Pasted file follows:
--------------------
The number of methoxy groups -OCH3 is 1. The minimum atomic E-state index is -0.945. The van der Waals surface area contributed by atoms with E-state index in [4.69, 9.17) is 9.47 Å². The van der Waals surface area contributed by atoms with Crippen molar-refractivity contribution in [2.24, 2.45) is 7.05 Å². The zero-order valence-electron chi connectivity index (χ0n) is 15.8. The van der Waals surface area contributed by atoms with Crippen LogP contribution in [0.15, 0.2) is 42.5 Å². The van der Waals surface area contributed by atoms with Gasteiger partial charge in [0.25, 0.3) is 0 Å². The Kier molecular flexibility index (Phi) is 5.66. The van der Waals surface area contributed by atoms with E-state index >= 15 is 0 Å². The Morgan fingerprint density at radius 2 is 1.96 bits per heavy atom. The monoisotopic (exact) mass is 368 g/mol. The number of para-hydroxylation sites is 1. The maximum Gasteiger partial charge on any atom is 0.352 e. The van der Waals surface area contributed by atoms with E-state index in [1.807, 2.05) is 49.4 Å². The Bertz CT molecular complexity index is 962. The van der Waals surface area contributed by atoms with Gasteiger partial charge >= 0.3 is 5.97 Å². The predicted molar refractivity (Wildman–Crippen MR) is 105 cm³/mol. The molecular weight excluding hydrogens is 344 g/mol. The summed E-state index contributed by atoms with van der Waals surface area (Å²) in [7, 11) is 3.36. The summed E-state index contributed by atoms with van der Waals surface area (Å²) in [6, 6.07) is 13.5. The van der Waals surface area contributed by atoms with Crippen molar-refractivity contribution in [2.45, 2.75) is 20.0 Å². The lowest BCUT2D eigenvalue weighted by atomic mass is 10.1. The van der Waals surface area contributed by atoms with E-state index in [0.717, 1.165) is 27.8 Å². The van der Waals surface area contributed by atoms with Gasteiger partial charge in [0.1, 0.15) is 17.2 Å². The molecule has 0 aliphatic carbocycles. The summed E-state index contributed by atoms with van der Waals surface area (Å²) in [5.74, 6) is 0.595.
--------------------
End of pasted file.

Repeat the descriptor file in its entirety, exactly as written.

The number of methoxy groups -OCH3 is 1. The minimum atomic E-state index is -0.945. The van der Waals surface area contributed by atoms with E-state index in [4.69, 9.17) is 9.47 Å². The van der Waals surface area contributed by atoms with Crippen molar-refractivity contribution in [2.24, 2.45) is 7.05 Å². The zero-order valence-electron chi connectivity index (χ0n) is 15.8. The van der Waals surface area contributed by atoms with Crippen LogP contribution in [0.15, 0.2) is 42.5 Å². The van der Waals surface area contributed by atoms with Gasteiger partial charge in [0.25, 0.3) is 0 Å². The Kier molecular flexibility index (Phi) is 5.66. The van der Waals surface area contributed by atoms with E-state index >= 15 is 0 Å². The Morgan fingerprint density at radius 2 is 1.96 bits per heavy atom. The monoisotopic (exact) mass is 368 g/mol. The number of para-hydroxylation sites is 1. The maximum Gasteiger partial charge on any atom is 0.352 e. The van der Waals surface area contributed by atoms with E-state index in [1.807, 2.05) is 49.4 Å². The Bertz CT molecular complexity index is 962. The van der Waals surface area contributed by atoms with Gasteiger partial charge >= 0.3 is 5.97 Å². The predicted molar refractivity (Wildman–Crippen MR) is 105 cm³/mol. The molecular weight excluding hydrogens is 344 g/mol. The summed E-state index contributed by atoms with van der Waals surface area (Å²) in [7, 11) is 3.36. The summed E-state index contributed by atoms with van der Waals surface area (Å²) in [6, 6.07) is 13.5. The van der Waals surface area contributed by atoms with Crippen molar-refractivity contribution in [2.45, 2.75) is 20.0 Å². The lowest BCUT2D eigenvalue weighted by atomic mass is 10.1. The van der Waals surface area contributed by atoms with E-state index in [0.717, 1.165) is 27.8 Å². The van der Waals surface area contributed by atoms with Gasteiger partial charge in [0.1, 0.15) is 17.2 Å². The molecule has 0 aliphatic carbocycles. The summed E-state index contributed by atoms with van der Waals surface area (Å²) in [5.74, 6) is 0.595.